But this comes too late for Beacon Power. Several flywheel failures at the Stephentown plant created some bad press. Income levels were not enough and Beacon Power seemed to be taking its DOE loan along with flywheel technology and company into the doubt of bankruptcy court. A Monday press release, however, reveals that the private equity firm Rockland Capital will buy the Stephentown plant and most of the company’s assets for $30.5 million in cash, a promissory note, and "additional guarantees and funding obligations to DOE of $6.6 million,"
Beacon Power LLC
The agreement is pending approval but contemplates “a new private company named Beacon Power LLC, wholly owned by Rockland, which will rehire a majority of the current Beacon staff into the new company.” The contemplated new plant in Pennsylvania appears to also be going forward with the new company.
If the DOE is looking good after this sale, the technology is moving forward with the construction of a new plant, and the company is stronger than ever in private hands, who loses? Well, other creditors and stockholders will not be along for the new Beacon Power wave into the future.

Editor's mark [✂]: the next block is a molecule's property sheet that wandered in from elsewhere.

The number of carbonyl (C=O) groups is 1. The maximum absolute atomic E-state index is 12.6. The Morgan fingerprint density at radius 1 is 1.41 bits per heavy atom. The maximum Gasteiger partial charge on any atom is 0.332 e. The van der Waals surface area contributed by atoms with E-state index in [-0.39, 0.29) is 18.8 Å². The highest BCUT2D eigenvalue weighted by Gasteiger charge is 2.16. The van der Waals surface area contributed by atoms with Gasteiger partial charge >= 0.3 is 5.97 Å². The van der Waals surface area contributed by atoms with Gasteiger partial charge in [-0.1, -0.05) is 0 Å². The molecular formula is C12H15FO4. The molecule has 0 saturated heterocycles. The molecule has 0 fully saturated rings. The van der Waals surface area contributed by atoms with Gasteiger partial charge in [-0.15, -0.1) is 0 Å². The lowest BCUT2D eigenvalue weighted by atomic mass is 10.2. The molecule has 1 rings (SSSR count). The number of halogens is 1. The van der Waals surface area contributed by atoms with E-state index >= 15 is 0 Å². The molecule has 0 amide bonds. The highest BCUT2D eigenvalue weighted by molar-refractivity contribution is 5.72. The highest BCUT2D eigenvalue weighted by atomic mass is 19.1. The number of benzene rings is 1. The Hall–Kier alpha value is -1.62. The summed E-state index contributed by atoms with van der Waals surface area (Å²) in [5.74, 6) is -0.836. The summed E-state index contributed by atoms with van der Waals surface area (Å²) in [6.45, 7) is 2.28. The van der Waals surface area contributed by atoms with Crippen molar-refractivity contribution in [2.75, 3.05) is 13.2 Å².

Photo Credit: Jeff Sandquist
Posted: 08 Feb 2012 06:18 AM PST
Corning photovoltaic glass? I have to admit, I had to dig through our archives to see if we had ever covered this. And, nope, it’s a new one. Corning Incorporated, a “world leader in specialty glass and ceramics,” has created solar photovoltaic glass that it claims is lighter, more efficient, and stronger than thin-film solar modules. On February 1, it announced the first commercial order of its photovoltaic (PV) glass substrates.
“This milestone order follows three years of development work and extensive customer engagement, resulting in an engineered glass that enables higher efficiency and lighter weight thin-film photovoltaic modules,” the company notes.
In total, Corning says that its new solar technology can “increase current thin-film module efficiency by 20% to 30%.” That’s big!
“Corning's photovoltaic glass substrates are also 50% stronger with less than half the thickness of the glass commonly used today in thin-film PV modules,” the company notes.
“The glass has high transmission, allowing more sunlight into the semiconductor layer. Corning's substrates are also high-temperature tolerant. Because the glass can withstand higher temperature deposition, more uniform semiconductor films may be applied, which increases overall conversion efficiency.”